Feedback

20160306_172212

This is a new word, even though proverbs have captured the essence long before the last century. It’s the change that follows consequences. Learning, in other words.

Now of course this all depends on the perception of the consequence. Feedback is very much specific, but it cannot be objective. Take autoimmune disease (I have one so I am learning to deal with it) – the feedback is skewed so my body learns to very efficiently attack itself. Which incidentally leads me to the notion of the dependence I now have on a system that is by no means ideal even when it has the best intentions – the health system. I am no longer free to survive by my own means in an apocalyptic, dystopian future. Have you ever had that fantasy? The world has been turned upside down by a certain event (be it natural, man made or alien induced) and we ride into the sunset, free and wild in a strange machine that was made from scraps found around us in the rubble. Except if you have some disease that requires regular medication, in which case you are pretty much stuck, the freedom imagined turned inevitably into scrounging up for ever decreasing, ever worse expired medicine… until you can’t find any. It is a bitter irony that this type of fantasy leaves you grateful for that health system we love to hate. For this way you can lead a life that, if not free and wild, it is at the very least tolerable… and really, it just makes me specifically even more determined to think of ways to improve the health system, to donate more to meaningful research, to find ways to fund the research that actually counts for me. One should never underestimate the power of self-interest πŸ™‚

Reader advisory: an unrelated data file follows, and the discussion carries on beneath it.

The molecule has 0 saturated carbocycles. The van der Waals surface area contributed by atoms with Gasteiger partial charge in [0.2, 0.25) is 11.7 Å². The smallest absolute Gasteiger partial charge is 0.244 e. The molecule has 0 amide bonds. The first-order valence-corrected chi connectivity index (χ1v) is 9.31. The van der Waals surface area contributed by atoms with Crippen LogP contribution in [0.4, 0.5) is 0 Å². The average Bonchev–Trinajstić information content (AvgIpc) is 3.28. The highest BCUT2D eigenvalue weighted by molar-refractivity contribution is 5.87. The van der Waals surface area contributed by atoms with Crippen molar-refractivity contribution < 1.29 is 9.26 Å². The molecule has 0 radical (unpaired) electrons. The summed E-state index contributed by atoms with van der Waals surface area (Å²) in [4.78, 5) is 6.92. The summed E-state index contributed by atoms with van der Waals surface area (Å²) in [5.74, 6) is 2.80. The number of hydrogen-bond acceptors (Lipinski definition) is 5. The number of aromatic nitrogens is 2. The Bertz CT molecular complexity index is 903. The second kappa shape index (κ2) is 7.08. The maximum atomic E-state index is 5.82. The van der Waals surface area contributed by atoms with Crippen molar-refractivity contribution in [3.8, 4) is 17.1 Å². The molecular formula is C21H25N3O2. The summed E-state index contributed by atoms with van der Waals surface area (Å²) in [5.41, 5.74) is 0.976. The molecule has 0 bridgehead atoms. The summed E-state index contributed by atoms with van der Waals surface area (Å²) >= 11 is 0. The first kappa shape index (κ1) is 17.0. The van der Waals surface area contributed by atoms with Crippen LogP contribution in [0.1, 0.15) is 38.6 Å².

And that is the feedback from only one system, isn’t it? But the body is made up of many and they interact, so the feedback runs on that many loops and the learning happens in weird and occasionally unpleasant ways. Because the body itself has overlaps and multiple controls, all of which I guess serve to limit any damage, so that the body can heal pieces rather than just dropping off dead , which is not sustainable, really πŸ™‚

And limiting the damage, then healing cannot happen without feedback. Such a tiny, repetitive thing, such an important part of the whole system!

Can we override feedback? Well, yes, of course πŸ™‚ We keep digging when in the hole, we keep wishing for different results from the same actions. And it seems so quaint to resist temptation, so easy to take things for granted, to believe in our own imaginary immortality… or to go to the other extreme and get paralyzed by the uncertainty of it all. Fragile or bullet-proof? Which are we and when and how and why? I have been teaching the little one the value of proper explanations – she loves the game πŸ™‚ Don’t worry, I don’t have the answers to the questions above, but if I ever learnt something during the years is that they still need to be asked, so that we do not turn silly-smug as well as fantastically surrealistic!

Did I digress or was this all just learning about change and consequences?

Advertisements

Leave a Reply

Fill in your details below or click an icon to log in:

WordPress.com Logo

You are commenting using your WordPress.com account. Log Out / Change )

Twitter picture

You are commenting using your Twitter account. Log Out / Change )

Facebook photo

You are commenting using your Facebook account. Log Out / Change )

Google+ photo

You are commenting using your Google+ account. Log Out / Change )

Connecting to %s